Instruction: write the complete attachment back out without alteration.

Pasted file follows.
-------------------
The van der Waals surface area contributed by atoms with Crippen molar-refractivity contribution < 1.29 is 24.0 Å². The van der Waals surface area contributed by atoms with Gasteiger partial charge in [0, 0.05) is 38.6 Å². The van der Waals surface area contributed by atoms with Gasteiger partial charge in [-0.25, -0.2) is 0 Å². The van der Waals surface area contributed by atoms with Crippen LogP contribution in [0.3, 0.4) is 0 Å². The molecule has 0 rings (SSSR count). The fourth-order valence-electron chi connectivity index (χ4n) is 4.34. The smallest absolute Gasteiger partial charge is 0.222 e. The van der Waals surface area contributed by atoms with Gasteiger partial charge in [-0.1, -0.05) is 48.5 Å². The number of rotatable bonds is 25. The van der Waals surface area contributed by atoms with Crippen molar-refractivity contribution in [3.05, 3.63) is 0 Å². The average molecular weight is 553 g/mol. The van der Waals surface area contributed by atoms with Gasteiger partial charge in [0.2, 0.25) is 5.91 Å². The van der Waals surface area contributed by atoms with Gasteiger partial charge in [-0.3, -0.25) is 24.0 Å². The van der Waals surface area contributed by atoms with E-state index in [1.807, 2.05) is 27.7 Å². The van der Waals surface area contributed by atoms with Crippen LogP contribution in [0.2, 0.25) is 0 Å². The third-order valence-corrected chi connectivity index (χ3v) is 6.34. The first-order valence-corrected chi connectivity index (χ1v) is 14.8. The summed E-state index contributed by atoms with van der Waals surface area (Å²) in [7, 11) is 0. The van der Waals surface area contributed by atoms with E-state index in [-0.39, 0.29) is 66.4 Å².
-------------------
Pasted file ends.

The van der Waals surface area contributed by atoms with Crippen molar-refractivity contribution < 1.29 is 24.0 Å². The van der Waals surface area contributed by atoms with Gasteiger partial charge in [0, 0.05) is 38.6 Å². The van der Waals surface area contributed by atoms with Gasteiger partial charge in [-0.25, -0.2) is 0 Å². The van der Waals surface area contributed by atoms with Crippen LogP contribution in [0.3, 0.4) is 0 Å². The molecule has 0 rings (SSSR count). The fourth-order valence-electron chi connectivity index (χ4n) is 4.34. The smallest absolute Gasteiger partial charge is 0.222 e. The van der Waals surface area contributed by atoms with Gasteiger partial charge in [-0.1, -0.05) is 48.5 Å². The number of rotatable bonds is 25. The van der Waals surface area contributed by atoms with Crippen molar-refractivity contribution in [3.05, 3.63) is 0 Å². The average molecular weight is 553 g/mol. The van der Waals surface area contributed by atoms with Gasteiger partial charge in [0.2, 0.25) is 5.91 Å². The van der Waals surface area contributed by atoms with Gasteiger partial charge in [-0.3, -0.25) is 24.0 Å². The van der Waals surface area contributed by atoms with E-state index in [1.807, 2.05) is 27.7 Å². The van der Waals surface area contributed by atoms with Crippen LogP contribution in [0.2, 0.25) is 0 Å². The third-order valence-corrected chi connectivity index (χ3v) is 6.34. The first-order valence-corrected chi connectivity index (χ1v) is 14.8. The summed E-state index contributed by atoms with van der Waals surface area (Å²) in [7, 11) is 0. The van der Waals surface area contributed by atoms with E-state index in [-0.39, 0.29) is 66.4 Å².